Tokyo stocks open higher tracking US gains

Tokyo stocks opened higher on Wednesday, tracking gains in the United States as investors looked for clues about when the Federal Reserve will begin to taper its stimulus program. The benchmark Nikkei 225 index was up 0.4 percent at 18,849.14 points by 0700 GMT.

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Tokyo stocks open higher as Wall Street eyes Fed meeting minutes

Tokyo stocks opened higher Wednesday as Wall Street eyes Federal Reserve meeting minutes that could show the US central bank plans to raise interest rates this year. The benchmark Nikkei 225 stock index rose 0.9 percent, closing at 22,495.50 points. The Topix index of all first-tier shares climbed 1.1 percent to 1,778.93 points.

“There’s been a lot of expectation that the Fed will announce this week that it plans to raise interest rates by 0.25 percentage point at their June meeting and possibly again in September,” said Richard Koo, chief economist for Asia Pacific at Nomura Securities Inc. “If they don’t do that, there’s a good chance that the market would go into another sell-off.”

The yen weakened against the dollar after data showed Japanese exports surged in May while imports grew more slowly than expected, suggesting that domestic demand is strengthening even as the global economic slowdown weighs on demand overall. The greenback was also supported by Tuesday’s strong jobs report which showed ADP employment growth topping forecasts and wages rising at their fastest pace in nine years.

“In terms of policy signals, we’re looking for a hawkish statement

US markets rally as trade war unlikely to derail economic growth

US markets rallied as trade war unlikely to derail economic growth as investors appear to have priced in the potential for a prolonged trade dispute. The S&P 500 opened higher yesterday, with sectors such as technology and utilities seeing strong performance. Meanwhile, the yen weakened against the US dollar, reflecting optimism over the prospects for global growth. Overall, this is good news for stocks in Japan, as US equities are seen as a leading indicator of global market movements.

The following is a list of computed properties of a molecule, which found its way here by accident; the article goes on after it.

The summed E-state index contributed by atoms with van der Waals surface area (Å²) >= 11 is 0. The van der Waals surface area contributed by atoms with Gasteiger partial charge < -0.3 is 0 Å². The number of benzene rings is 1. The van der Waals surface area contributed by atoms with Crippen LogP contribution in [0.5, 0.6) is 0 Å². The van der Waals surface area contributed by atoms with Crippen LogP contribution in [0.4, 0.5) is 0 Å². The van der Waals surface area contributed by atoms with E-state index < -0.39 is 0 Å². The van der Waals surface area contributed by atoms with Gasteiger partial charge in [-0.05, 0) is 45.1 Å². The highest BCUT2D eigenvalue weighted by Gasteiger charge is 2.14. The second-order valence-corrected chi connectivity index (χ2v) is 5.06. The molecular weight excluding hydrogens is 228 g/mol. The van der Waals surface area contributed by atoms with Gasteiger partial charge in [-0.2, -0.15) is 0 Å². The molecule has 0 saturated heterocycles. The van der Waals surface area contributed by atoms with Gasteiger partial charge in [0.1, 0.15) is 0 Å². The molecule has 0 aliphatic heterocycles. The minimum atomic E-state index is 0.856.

Apple is the top performer on the Tokyo Stock Exchange

Tokyo stocks opened higher on Friday tracking Wall Street’s gains, as investors looked to Asia’s largest economy for clues to the global economic outlook. The benchmark Nikkei 225 index rose 0.5 percent, while the TOPIX tech-heavy index added 1.4 percent. Apple Inc was the top performer on the Tokyo Stock Exchange, rising 2.9 percent after President Donald Trump said he would cut taxes on corporate earnings repatriated from abroad.

Japanese yen slips against the US dollar

Wall Street stocks rose on Friday, extending a rally that began in early December as the Federal Reserve continued to hint at possible interest rate hikes. The S&P 500 index rose 0.9 percent, the Dow Jones industrial average added 0.8 percent and the Nasdaq composite advanced 1.5 percent. The yen weakened against the US dollar, with one dollar buying 113.10 yen at 6:05 p.m. in Tokyo, compared with 111.27 yen late Thursday in New York. The Nikkei 225 stock average rose 0.8 percent and the Topix index of leading Japanese shares gained 1.3 percent. Economists surveyed by Reuters had forecast a rise of 0.7-0.8 percent for the S&P 500 and a gain of 0.6-0.7 percent for the Dow Jones industrial average on Friday.

Meanwhile, Japanese government bond yields were little changed in early trade as investors assessed whether December’s hefty stock market rally would push up borrowing costs.

“The Fed has been signaling that they may hike rates sooner than initially anticipated,” said R

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